Posts Tagged ‘Mainstream Media’

Journalists exposed for their biased coverage of England riots

News outlets need to be held to account for their coverage of the headline-hitting English riots, a new report has argued.

Media and the Riots: A Call for Action, published on the first anniversary of the Tottenham, north London, riot which took place last August, is the first report to examine the impact of the mainstream print and broadcast media’s reporting on the communities most affected.

The report, written by University of Leicester sociologist Dr Leah Bassel, reflects the views of those people who attended the Media and the Riots conference held by the Citizen Journalism Educational Trust and in November.

Read more about the Media and the Riots – A Call For Action report on The-Latest.Com:

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Issue of Defamation Overlooked by Some

A federal judge in Oregon has ruled that a blogger could not receive protections granted to mainstream journalists because she was not affiliated with a mainstream media outlet.

While the ruling does have implications for citizen journalists and bloggers, the heart of the case revolved around defamation – a claim that isn’t protected by shield laws and that doesn’t make a distinction on the writer’s status.

To me, those folks who focus on the question of whether a blogger is legally a journalist are missing the point. The point is:  Were the blogger’s reports true or false? In this case, a man’s reputation was damaged and the blogger appeared to have made no effort to prove her statements. This amounts to reckless disregard for the truth.

Here’s a little bit of the history: Kevin Padrick, an Oregon attorney involved in a bankruptcy case, sued Montana blogger Cynthia Cox for defamation after she called him a “thug” and a “thief” in her blog.

U.S. District Judge Marco Hernandez ruled that Cox was not a journalist because she had no professional qualifications as a journalist and did not work for a legitimate news outlet. She did not have a journalism education or credentials, and failed to provide evidence she produced an independent product, tried to get both sides of the story or adhered to journalistic standards such as checking her facts.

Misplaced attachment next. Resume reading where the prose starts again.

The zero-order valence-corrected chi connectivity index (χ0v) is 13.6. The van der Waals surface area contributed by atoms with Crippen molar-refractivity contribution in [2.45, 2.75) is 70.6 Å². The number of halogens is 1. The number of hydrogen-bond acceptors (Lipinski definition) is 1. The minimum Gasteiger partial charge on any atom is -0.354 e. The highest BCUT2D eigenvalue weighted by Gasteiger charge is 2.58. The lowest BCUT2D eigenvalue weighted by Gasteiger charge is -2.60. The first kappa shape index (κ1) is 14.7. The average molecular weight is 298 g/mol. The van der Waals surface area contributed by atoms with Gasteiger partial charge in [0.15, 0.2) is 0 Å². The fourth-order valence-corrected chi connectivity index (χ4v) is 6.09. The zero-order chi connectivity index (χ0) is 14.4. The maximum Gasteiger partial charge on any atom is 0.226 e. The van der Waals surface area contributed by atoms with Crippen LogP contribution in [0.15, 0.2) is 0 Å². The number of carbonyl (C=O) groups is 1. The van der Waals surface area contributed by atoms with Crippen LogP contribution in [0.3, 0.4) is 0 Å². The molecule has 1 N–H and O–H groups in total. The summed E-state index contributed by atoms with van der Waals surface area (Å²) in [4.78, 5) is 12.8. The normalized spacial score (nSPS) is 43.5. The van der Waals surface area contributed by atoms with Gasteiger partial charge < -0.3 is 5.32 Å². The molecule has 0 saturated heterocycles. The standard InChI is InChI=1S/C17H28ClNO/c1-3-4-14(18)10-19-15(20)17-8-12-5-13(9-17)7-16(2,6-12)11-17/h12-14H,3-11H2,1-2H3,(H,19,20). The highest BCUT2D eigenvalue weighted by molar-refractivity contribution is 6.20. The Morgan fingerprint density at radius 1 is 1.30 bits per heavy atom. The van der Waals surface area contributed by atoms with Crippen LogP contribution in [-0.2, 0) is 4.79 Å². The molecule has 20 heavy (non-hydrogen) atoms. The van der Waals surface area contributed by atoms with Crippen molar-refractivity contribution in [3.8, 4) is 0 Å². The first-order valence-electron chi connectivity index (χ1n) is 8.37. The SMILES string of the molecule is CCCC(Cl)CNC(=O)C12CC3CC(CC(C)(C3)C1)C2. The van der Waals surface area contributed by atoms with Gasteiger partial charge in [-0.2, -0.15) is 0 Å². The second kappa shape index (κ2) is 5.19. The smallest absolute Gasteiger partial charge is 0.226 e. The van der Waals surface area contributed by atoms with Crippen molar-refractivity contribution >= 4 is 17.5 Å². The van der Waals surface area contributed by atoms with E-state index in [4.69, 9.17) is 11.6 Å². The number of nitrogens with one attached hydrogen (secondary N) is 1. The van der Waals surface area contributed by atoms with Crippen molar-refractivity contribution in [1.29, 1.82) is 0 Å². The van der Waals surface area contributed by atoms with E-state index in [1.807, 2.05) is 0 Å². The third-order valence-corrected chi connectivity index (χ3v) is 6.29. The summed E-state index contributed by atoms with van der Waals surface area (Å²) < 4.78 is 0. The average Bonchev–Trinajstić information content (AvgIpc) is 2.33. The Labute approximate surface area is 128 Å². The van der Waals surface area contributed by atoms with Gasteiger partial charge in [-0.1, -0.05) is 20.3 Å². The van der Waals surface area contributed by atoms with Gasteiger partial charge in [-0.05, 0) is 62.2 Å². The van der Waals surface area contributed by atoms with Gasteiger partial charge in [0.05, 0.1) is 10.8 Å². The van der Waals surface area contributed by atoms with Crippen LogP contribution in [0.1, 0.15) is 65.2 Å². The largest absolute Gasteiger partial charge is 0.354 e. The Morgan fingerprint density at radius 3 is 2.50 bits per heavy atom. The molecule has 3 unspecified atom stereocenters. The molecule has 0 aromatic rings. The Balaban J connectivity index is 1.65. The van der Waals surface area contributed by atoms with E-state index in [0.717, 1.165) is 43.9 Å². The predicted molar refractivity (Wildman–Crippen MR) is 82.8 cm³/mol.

Because she was not a journalist under the law, the judge ruled she could not claim protections, such as the shield law, granted to mainstream media. But the judge also noted that the shield law does not apply to civil actions for defamation.

Here’s where Cox went wrong. She disregarded the issue of libel, which is defamation or injury to someone’s personal reputation and good name. It’s an issue that should be taken very seriously by every individual, but especially by journalists – whether they are members of the mainstream media, bloggers or citizen journalists.

Cox’s allegations that Padrick was a “thug” and a “thief” who “committed tax fraud” were never proven, according to a piece written by The New York Times’ David Carr.

That means Cox published the defamatory statements in her blog with reckless disregard for the truth or actual malice, which is probably what opened the door for a jury on Nov. 29 to award $2.5 million in the case.

There’s a good lesson to be learned here for all journalists, but especially citizen journalists and bloggers, who don’t deal with libel on a regular basis. Be careful in your reporting and word use. Avoid labeling someone in a way that his or her reputation could be damaged. Finally, don’t disregard the truth or write with malice.

Susan Cormier is the co-author of the “Handbook for Citizen Journalists” (

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12 2011

Italian national daily launches citizen journalism section

The Italian daily newspaper La Repubblica launched a special section within their website dedicated to citizen journalism.

The initiative is part of a wider project, started in July 2011, aimed at investigating topics proposed by the newspaper’s audience: mafia issues, corruption in the political elites, the garbage scandal and healthcare disservices are only some of the themes covered by Repubblica so far.

The citizen journalism portal is a significant step toward the recongnition of the importance of this emergent field by the Italian mainstream media industry. A previous attempt was represented by the TV program Citizenreport aired on the state owned channel RAI 3 and was unfortunately discontinued after the first series.

The episodes can still be accessed via RAI tv but the program’s website, with all its highly interesting content, has been switched off.

Citizen journalists’ from Italy, or everyone who wishes to expose wrongdoings, share news and facts about the country, are invited to send their contributions to La Repubblica’s Visual Desk,


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10 2011

Mainstream Media Depending on Citizen Journalism in Pakistan

Regarding the tragic flooding in Pakistan, reports that mainstream media, which mostly relies on “helicopter journalism” is sourcing citizen journalists who are covering the story from the ground. Citizen’s Eye, founded by Mudassar Khan, had a network of citizen journalists already in place when infrastructure made penetration into the disaster area nearly impossible.

Of the dynamic, Khan states, “‘Citizen journalists are more vocal whereas professional journalists are more resourceful.’”

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08 2010